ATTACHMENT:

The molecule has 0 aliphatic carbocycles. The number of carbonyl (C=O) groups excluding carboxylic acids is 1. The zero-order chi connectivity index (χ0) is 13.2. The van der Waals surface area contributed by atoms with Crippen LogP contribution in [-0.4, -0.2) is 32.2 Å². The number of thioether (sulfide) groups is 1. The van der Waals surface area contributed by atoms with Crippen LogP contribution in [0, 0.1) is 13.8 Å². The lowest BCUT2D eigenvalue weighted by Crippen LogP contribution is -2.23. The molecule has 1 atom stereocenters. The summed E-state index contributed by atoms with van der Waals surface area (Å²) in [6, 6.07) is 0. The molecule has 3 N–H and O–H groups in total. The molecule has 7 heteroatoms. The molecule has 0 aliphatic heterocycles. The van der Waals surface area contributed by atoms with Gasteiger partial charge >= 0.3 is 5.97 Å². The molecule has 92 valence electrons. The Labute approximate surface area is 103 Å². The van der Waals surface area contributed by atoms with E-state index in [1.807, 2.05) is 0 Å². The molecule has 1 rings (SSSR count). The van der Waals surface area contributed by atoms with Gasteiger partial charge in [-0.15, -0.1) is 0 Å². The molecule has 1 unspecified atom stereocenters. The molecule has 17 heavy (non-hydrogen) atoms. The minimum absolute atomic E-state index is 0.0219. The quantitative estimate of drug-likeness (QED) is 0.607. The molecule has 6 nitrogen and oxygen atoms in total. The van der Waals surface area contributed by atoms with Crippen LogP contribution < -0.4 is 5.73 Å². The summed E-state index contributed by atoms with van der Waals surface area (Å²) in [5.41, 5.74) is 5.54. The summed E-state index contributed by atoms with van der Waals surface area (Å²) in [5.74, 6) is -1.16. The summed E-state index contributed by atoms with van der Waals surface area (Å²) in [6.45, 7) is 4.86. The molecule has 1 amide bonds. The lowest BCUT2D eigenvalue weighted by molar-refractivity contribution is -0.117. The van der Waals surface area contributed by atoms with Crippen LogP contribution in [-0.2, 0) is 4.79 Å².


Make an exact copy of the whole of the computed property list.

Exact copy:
The molecule has 0 aliphatic carbocycles. The number of carbonyl (C=O) groups excluding carboxylic acids is 1. The zero-order chi connectivity index (χ0) is 13.2. The van der Waals surface area contributed by atoms with Crippen LogP contribution in [-0.4, -0.2) is 32.2 Å². The number of thioether (sulfide) groups is 1. The van der Waals surface area contributed by atoms with Crippen LogP contribution in [0, 0.1) is 13.8 Å². The lowest BCUT2D eigenvalue weighted by Crippen LogP contribution is -2.23. The molecule has 1 atom stereocenters. The summed E-state index contributed by atoms with van der Waals surface area (Å²) in [6, 6.07) is 0. The molecule has 3 N–H and O–H groups in total. The molecule has 7 heteroatoms. The molecule has 0 aliphatic heterocycles. The van der Waals surface area contributed by atoms with Gasteiger partial charge >= 0.3 is 5.97 Å². The molecule has 92 valence electrons. The Labute approximate surface area is 103 Å². The van der Waals surface area contributed by atoms with E-state index in [1.807, 2.05) is 0 Å². The molecule has 1 rings (SSSR count). The van der Waals surface area contributed by atoms with Gasteiger partial charge in [-0.15, -0.1) is 0 Å². The molecule has 1 unspecified atom stereocenters. The molecule has 17 heavy (non-hydrogen) atoms. The minimum absolute atomic E-state index is 0.0219. The quantitative estimate of drug-likeness (QED) is 0.607. The molecule has 6 nitrogen and oxygen atoms in total. The van der Waals surface area contributed by atoms with Crippen LogP contribution < -0.4 is 5.73 Å². The summed E-state index contributed by atoms with van der Waals surface area (Å²) in [5.41, 5.74) is 5.54. The summed E-state index contributed by atoms with van der Waals surface area (Å²) in [5.74, 6) is -1.16. The summed E-state index contributed by atoms with van der Waals surface area (Å²) in [6.45, 7) is 4.86. The molecule has 1 amide bonds. The lowest BCUT2D eigenvalue weighted by molar-refractivity contribution is -0.117. The van der Waals surface area contributed by atoms with Crippen LogP contribution in [-0.2, 0) is 4.79 Å².